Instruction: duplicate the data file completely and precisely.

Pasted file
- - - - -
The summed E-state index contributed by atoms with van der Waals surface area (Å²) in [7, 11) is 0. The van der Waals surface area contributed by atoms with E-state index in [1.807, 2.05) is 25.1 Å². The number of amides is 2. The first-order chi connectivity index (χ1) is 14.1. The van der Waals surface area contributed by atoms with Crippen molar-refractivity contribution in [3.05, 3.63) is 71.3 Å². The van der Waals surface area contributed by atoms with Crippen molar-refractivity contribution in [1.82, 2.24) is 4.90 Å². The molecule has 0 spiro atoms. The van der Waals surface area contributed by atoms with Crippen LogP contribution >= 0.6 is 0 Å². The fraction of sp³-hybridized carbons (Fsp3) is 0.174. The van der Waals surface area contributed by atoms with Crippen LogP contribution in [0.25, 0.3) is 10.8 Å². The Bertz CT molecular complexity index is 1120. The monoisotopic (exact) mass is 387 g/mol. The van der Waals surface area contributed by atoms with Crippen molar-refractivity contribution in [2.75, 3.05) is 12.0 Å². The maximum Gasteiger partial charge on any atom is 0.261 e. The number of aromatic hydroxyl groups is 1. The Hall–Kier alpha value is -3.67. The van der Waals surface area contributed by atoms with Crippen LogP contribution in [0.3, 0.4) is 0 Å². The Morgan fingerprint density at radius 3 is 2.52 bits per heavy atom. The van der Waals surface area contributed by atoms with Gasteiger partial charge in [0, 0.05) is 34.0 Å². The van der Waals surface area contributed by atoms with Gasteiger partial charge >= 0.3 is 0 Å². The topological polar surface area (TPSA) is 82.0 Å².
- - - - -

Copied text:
The summed E-state index contributed by atoms with van der Waals surface area (Å²) in [7, 11) is 0. The van der Waals surface area contributed by atoms with E-state index in [1.807, 2.05) is 25.1 Å². The number of amides is 2. The first-order chi connectivity index (χ1) is 14.1. The van der Waals surface area contributed by atoms with Crippen molar-refractivity contribution in [3.05, 3.63) is 71.3 Å². The van der Waals surface area contributed by atoms with Crippen molar-refractivity contribution in [1.82, 2.24) is 4.90 Å². The molecule has 0 spiro atoms. The van der Waals surface area contributed by atoms with Crippen LogP contribution >= 0.6 is 0 Å². The fraction of sp³-hybridized carbons (Fsp3) is 0.174. The van der Waals surface area contributed by atoms with Crippen LogP contribution in [0.25, 0.3) is 10.8 Å². The Bertz CT molecular complexity index is 1120. The monoisotopic (exact) mass is 387 g/mol. The van der Waals surface area contributed by atoms with Crippen molar-refractivity contribution in [2.75, 3.05) is 12.0 Å². The maximum Gasteiger partial charge on any atom is 0.261 e. The number of aromatic hydroxyl groups is 1. The Hall–Kier alpha value is -3.67. The van der Waals surface area contributed by atoms with Crippen LogP contribution in [0.3, 0.4) is 0 Å². The Morgan fingerprint density at radius 3 is 2.52 bits per heavy atom. The van der Waals surface area contributed by atoms with Gasteiger partial charge in [0, 0.05) is 34.0 Å². The van der Waals surface area contributed by atoms with Gasteiger partial charge >= 0.3 is 0 Å². The topological polar surface area (TPSA) is 82.0 Å².